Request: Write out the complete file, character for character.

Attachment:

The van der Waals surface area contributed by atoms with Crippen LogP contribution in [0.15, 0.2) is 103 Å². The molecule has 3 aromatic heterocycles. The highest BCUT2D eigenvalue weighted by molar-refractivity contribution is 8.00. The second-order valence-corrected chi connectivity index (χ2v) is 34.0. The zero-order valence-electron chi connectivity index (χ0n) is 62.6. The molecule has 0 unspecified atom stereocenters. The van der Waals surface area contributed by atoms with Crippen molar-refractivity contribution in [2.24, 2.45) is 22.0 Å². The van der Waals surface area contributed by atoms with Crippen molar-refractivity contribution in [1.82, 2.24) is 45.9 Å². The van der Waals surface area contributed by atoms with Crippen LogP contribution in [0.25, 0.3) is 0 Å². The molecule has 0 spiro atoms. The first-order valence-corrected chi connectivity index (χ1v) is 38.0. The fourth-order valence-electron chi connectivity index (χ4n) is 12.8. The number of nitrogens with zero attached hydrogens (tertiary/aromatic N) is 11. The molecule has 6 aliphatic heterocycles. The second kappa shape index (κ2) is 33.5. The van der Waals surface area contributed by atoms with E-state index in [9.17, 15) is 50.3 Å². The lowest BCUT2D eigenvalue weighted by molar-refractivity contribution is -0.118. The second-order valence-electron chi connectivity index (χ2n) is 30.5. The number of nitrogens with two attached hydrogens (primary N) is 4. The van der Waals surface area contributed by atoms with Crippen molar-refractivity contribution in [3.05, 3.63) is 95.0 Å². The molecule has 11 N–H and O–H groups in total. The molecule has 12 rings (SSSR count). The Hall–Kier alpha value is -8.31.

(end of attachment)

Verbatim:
The van der Waals surface area contributed by atoms with Crippen LogP contribution in [0.15, 0.2) is 103 Å². The molecule has 3 aromatic heterocycles. The highest BCUT2D eigenvalue weighted by molar-refractivity contribution is 8.00. The second-order valence-corrected chi connectivity index (χ2v) is 34.0. The zero-order valence-electron chi connectivity index (χ0n) is 62.6. The molecule has 0 unspecified atom stereocenters. The van der Waals surface area contributed by atoms with Crippen molar-refractivity contribution in [2.24, 2.45) is 22.0 Å². The van der Waals surface area contributed by atoms with Crippen molar-refractivity contribution in [1.82, 2.24) is 45.9 Å². The van der Waals surface area contributed by atoms with Crippen LogP contribution in [0.25, 0.3) is 0 Å². The molecule has 0 spiro atoms. The first-order valence-corrected chi connectivity index (χ1v) is 38.0. The fourth-order valence-electron chi connectivity index (χ4n) is 12.8. The number of nitrogens with zero attached hydrogens (tertiary/aromatic N) is 11. The molecule has 6 aliphatic heterocycles. The second kappa shape index (κ2) is 33.5. The van der Waals surface area contributed by atoms with E-state index in [9.17, 15) is 50.3 Å². The lowest BCUT2D eigenvalue weighted by molar-refractivity contribution is -0.118. The second-order valence-electron chi connectivity index (χ2n) is 30.5. The number of nitrogens with two attached hydrogens (primary N) is 4. The van der Waals surface area contributed by atoms with Crippen molar-refractivity contribution in [3.05, 3.63) is 95.0 Å². The molecule has 11 N–H and O–H groups in total. The molecule has 12 rings (SSSR count). The Hall–Kier alpha value is -8.31.